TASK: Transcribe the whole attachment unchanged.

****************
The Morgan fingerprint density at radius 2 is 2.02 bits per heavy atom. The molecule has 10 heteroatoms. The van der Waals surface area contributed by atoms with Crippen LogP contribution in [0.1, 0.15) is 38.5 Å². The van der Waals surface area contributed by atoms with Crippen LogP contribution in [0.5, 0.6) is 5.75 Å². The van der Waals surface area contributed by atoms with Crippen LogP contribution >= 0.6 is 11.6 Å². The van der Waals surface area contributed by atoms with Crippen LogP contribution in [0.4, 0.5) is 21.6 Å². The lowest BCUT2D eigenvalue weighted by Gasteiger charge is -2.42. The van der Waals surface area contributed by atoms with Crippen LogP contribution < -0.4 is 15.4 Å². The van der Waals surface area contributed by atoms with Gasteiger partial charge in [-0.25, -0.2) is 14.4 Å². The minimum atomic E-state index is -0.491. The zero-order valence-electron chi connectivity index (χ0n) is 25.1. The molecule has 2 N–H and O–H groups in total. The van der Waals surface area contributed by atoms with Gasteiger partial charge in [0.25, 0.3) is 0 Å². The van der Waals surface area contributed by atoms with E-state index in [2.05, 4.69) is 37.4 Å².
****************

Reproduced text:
The Morgan fingerprint density at radius 2 is 2.02 bits per heavy atom. The molecule has 10 heteroatoms. The van der Waals surface area contributed by atoms with Crippen LogP contribution in [0.1, 0.15) is 38.5 Å². The van der Waals surface area contributed by atoms with Crippen LogP contribution in [0.5, 0.6) is 5.75 Å². The van der Waals surface area contributed by atoms with Crippen LogP contribution >= 0.6 is 11.6 Å². The van der Waals surface area contributed by atoms with Crippen LogP contribution in [0.4, 0.5) is 21.6 Å². The lowest BCUT2D eigenvalue weighted by Gasteiger charge is -2.42. The van der Waals surface area contributed by atoms with Crippen LogP contribution < -0.4 is 15.4 Å². The van der Waals surface area contributed by atoms with Gasteiger partial charge in [-0.25, -0.2) is 14.4 Å². The minimum atomic E-state index is -0.491. The zero-order valence-electron chi connectivity index (χ0n) is 25.1. The molecule has 2 N–H and O–H groups in total. The van der Waals surface area contributed by atoms with Gasteiger partial charge in [0.25, 0.3) is 0 Å². The van der Waals surface area contributed by atoms with E-state index in [2.05, 4.69) is 37.4 Å².